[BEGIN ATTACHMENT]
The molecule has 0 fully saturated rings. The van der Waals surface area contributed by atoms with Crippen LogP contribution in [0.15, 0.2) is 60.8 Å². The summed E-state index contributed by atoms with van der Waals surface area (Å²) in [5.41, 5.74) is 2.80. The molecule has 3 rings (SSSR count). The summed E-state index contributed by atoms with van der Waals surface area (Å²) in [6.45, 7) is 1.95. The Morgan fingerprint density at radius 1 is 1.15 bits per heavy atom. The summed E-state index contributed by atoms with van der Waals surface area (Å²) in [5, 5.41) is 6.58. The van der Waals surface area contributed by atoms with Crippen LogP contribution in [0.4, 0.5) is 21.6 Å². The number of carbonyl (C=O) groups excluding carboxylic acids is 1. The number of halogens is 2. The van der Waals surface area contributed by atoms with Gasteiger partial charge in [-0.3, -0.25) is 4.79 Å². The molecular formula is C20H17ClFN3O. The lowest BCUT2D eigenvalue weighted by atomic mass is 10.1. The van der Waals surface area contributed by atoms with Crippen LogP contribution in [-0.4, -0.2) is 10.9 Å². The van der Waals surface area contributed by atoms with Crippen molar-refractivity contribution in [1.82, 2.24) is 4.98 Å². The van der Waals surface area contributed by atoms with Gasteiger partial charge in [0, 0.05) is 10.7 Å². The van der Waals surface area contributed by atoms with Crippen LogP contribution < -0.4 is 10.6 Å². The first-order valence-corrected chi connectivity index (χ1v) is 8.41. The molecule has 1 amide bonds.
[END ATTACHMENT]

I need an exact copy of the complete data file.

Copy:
The molecule has 0 fully saturated rings. The van der Waals surface area contributed by atoms with Crippen LogP contribution in [0.15, 0.2) is 60.8 Å². The summed E-state index contributed by atoms with van der Waals surface area (Å²) in [5.41, 5.74) is 2.80. The molecule has 3 rings (SSSR count). The summed E-state index contributed by atoms with van der Waals surface area (Å²) in [6.45, 7) is 1.95. The Morgan fingerprint density at radius 1 is 1.15 bits per heavy atom. The summed E-state index contributed by atoms with van der Waals surface area (Å²) in [5, 5.41) is 6.58. The van der Waals surface area contributed by atoms with Crippen LogP contribution in [0.4, 0.5) is 21.6 Å². The number of carbonyl (C=O) groups excluding carboxylic acids is 1. The number of halogens is 2. The van der Waals surface area contributed by atoms with Gasteiger partial charge in [-0.3, -0.25) is 4.79 Å². The molecular formula is C20H17ClFN3O. The lowest BCUT2D eigenvalue weighted by atomic mass is 10.1. The van der Waals surface area contributed by atoms with Crippen LogP contribution in [-0.4, -0.2) is 10.9 Å². The van der Waals surface area contributed by atoms with Crippen molar-refractivity contribution in [1.82, 2.24) is 4.98 Å². The van der Waals surface area contributed by atoms with Gasteiger partial charge in [0, 0.05) is 10.7 Å². The van der Waals surface area contributed by atoms with Crippen LogP contribution < -0.4 is 10.6 Å². The first-order valence-corrected chi connectivity index (χ1v) is 8.41. The molecule has 1 amide bonds.